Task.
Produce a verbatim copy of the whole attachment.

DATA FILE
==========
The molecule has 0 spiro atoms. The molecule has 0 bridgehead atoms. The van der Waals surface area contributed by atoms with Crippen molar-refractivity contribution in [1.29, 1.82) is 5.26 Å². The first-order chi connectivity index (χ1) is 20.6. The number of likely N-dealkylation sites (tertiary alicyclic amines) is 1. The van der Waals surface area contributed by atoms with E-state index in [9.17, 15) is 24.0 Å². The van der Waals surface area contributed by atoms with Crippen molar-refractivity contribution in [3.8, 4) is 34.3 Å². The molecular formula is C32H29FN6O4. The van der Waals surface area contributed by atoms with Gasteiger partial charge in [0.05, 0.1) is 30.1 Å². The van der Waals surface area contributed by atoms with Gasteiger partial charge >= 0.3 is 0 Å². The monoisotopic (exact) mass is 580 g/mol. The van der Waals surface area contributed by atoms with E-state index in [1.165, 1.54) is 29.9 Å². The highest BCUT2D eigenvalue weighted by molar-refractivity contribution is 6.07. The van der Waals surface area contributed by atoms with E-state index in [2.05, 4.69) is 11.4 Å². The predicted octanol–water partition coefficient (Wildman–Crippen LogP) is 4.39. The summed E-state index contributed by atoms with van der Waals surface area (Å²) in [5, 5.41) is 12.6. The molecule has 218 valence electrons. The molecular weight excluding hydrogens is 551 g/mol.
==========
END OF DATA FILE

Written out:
The molecule has 0 spiro atoms. The molecule has 0 bridgehead atoms. The van der Waals surface area contributed by atoms with Crippen molar-refractivity contribution in [1.29, 1.82) is 5.26 Å². The first-order chi connectivity index (χ1) is 20.6. The number of likely N-dealkylation sites (tertiary alicyclic amines) is 1. The van der Waals surface area contributed by atoms with E-state index in [9.17, 15) is 24.0 Å². The van der Waals surface area contributed by atoms with Crippen molar-refractivity contribution in [3.8, 4) is 34.3 Å². The molecular formula is C32H29FN6O4. The van der Waals surface area contributed by atoms with Gasteiger partial charge in [0.05, 0.1) is 30.1 Å². The van der Waals surface area contributed by atoms with Gasteiger partial charge >= 0.3 is 0 Å². The monoisotopic (exact) mass is 580 g/mol. The van der Waals surface area contributed by atoms with E-state index in [1.165, 1.54) is 29.9 Å². The highest BCUT2D eigenvalue weighted by molar-refractivity contribution is 6.07. The van der Waals surface area contributed by atoms with E-state index in [2.05, 4.69) is 11.4 Å². The predicted octanol–water partition coefficient (Wildman–Crippen LogP) is 4.39. The summed E-state index contributed by atoms with van der Waals surface area (Å²) in [5, 5.41) is 12.6. The molecule has 218 valence electrons. The molecular weight excluding hydrogens is 551 g/mol.